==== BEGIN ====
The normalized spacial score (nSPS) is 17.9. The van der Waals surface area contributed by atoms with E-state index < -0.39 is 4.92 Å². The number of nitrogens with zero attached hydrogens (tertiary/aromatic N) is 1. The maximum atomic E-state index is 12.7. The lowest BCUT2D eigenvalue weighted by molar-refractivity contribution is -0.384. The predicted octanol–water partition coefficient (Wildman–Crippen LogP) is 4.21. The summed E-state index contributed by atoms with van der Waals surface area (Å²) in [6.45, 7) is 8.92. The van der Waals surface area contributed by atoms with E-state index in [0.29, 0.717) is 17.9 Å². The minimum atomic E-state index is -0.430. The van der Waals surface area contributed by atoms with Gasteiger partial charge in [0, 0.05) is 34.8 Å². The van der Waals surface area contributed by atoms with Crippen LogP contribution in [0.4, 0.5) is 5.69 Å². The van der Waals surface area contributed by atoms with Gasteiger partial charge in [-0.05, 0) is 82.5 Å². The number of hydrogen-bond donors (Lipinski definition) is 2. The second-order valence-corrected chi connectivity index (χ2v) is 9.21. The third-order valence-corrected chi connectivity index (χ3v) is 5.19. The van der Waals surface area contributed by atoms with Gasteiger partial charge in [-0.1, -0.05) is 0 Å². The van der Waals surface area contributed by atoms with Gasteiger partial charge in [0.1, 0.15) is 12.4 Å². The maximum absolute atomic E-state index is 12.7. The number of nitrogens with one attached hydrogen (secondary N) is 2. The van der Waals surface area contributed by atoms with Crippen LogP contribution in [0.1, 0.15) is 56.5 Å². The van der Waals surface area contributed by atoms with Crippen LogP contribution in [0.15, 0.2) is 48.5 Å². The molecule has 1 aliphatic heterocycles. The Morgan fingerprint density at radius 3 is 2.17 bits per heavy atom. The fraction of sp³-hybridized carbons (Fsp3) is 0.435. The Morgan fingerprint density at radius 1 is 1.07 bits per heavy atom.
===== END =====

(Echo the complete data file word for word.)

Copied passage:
The normalized spacial score (nSPS) is 17.9. The van der Waals surface area contributed by atoms with E-state index < -0.39 is 4.92 Å². The number of nitrogens with zero attached hydrogens (tertiary/aromatic N) is 1. The maximum atomic E-state index is 12.7. The lowest BCUT2D eigenvalue weighted by molar-refractivity contribution is -0.384. The predicted octanol–water partition coefficient (Wildman–Crippen LogP) is 4.21. The summed E-state index contributed by atoms with van der Waals surface area (Å²) in [6.45, 7) is 8.92. The van der Waals surface area contributed by atoms with E-state index in [0.29, 0.717) is 17.9 Å². The minimum atomic E-state index is -0.430. The van der Waals surface area contributed by atoms with Gasteiger partial charge in [0, 0.05) is 34.8 Å². The van der Waals surface area contributed by atoms with Crippen LogP contribution in [0.4, 0.5) is 5.69 Å². The van der Waals surface area contributed by atoms with Gasteiger partial charge in [-0.05, 0) is 82.5 Å². The number of hydrogen-bond donors (Lipinski definition) is 2. The second-order valence-corrected chi connectivity index (χ2v) is 9.21. The third-order valence-corrected chi connectivity index (χ3v) is 5.19. The van der Waals surface area contributed by atoms with Gasteiger partial charge in [-0.1, -0.05) is 0 Å². The van der Waals surface area contributed by atoms with Gasteiger partial charge in [0.1, 0.15) is 12.4 Å². The maximum absolute atomic E-state index is 12.7. The number of nitrogens with one attached hydrogen (secondary N) is 2. The van der Waals surface area contributed by atoms with Crippen LogP contribution in [0.1, 0.15) is 56.5 Å². The van der Waals surface area contributed by atoms with Crippen LogP contribution in [0.15, 0.2) is 48.5 Å². The molecule has 1 aliphatic heterocycles. The Morgan fingerprint density at radius 3 is 2.17 bits per heavy atom. The fraction of sp³-hybridized carbons (Fsp3) is 0.435. The Morgan fingerprint density at radius 1 is 1.07 bits per heavy atom.